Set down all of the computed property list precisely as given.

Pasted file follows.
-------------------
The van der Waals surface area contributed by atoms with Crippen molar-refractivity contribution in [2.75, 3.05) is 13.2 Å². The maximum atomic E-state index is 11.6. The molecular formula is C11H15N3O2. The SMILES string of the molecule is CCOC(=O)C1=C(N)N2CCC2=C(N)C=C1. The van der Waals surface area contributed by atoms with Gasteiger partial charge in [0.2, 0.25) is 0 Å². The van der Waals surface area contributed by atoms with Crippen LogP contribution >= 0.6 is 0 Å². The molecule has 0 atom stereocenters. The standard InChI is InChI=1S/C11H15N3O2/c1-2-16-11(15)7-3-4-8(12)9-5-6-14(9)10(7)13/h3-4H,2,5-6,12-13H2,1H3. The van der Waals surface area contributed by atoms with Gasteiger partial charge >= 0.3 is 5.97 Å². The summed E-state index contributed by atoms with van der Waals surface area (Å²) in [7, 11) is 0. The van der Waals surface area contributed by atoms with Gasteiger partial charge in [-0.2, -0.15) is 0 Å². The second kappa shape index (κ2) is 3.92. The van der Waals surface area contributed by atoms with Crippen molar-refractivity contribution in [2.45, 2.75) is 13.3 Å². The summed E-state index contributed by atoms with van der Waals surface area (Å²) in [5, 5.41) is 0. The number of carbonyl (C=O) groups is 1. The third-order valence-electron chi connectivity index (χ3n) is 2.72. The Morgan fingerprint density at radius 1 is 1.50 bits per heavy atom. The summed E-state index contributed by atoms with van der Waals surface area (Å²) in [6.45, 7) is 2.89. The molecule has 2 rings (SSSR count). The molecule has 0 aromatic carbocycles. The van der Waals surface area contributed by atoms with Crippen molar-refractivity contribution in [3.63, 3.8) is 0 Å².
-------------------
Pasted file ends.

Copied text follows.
The van der Waals surface area contributed by atoms with Crippen molar-refractivity contribution in [2.75, 3.05) is 13.2 Å². The maximum atomic E-state index is 11.6. The molecular formula is C11H15N3O2. The SMILES string of the molecule is CCOC(=O)C1=C(N)N2CCC2=C(N)C=C1. The van der Waals surface area contributed by atoms with Gasteiger partial charge in [0.2, 0.25) is 0 Å². The van der Waals surface area contributed by atoms with Crippen LogP contribution >= 0.6 is 0 Å². The molecule has 0 atom stereocenters. The standard InChI is InChI=1S/C11H15N3O2/c1-2-16-11(15)7-3-4-8(12)9-5-6-14(9)10(7)13/h3-4H,2,5-6,12-13H2,1H3. The van der Waals surface area contributed by atoms with Gasteiger partial charge >= 0.3 is 5.97 Å². The summed E-state index contributed by atoms with van der Waals surface area (Å²) in [7, 11) is 0. The van der Waals surface area contributed by atoms with Gasteiger partial charge in [-0.2, -0.15) is 0 Å². The second kappa shape index (κ2) is 3.92. The van der Waals surface area contributed by atoms with Crippen molar-refractivity contribution in [2.45, 2.75) is 13.3 Å². The summed E-state index contributed by atoms with van der Waals surface area (Å²) in [5, 5.41) is 0. The number of carbonyl (C=O) groups is 1. The third-order valence-electron chi connectivity index (χ3n) is 2.72. The Morgan fingerprint density at radius 1 is 1.50 bits per heavy atom. The summed E-state index contributed by atoms with van der Waals surface area (Å²) in [6.45, 7) is 2.89. The molecule has 2 rings (SSSR count). The molecule has 0 aromatic carbocycles. The van der Waals surface area contributed by atoms with Crippen molar-refractivity contribution in [3.63, 3.8) is 0 Å².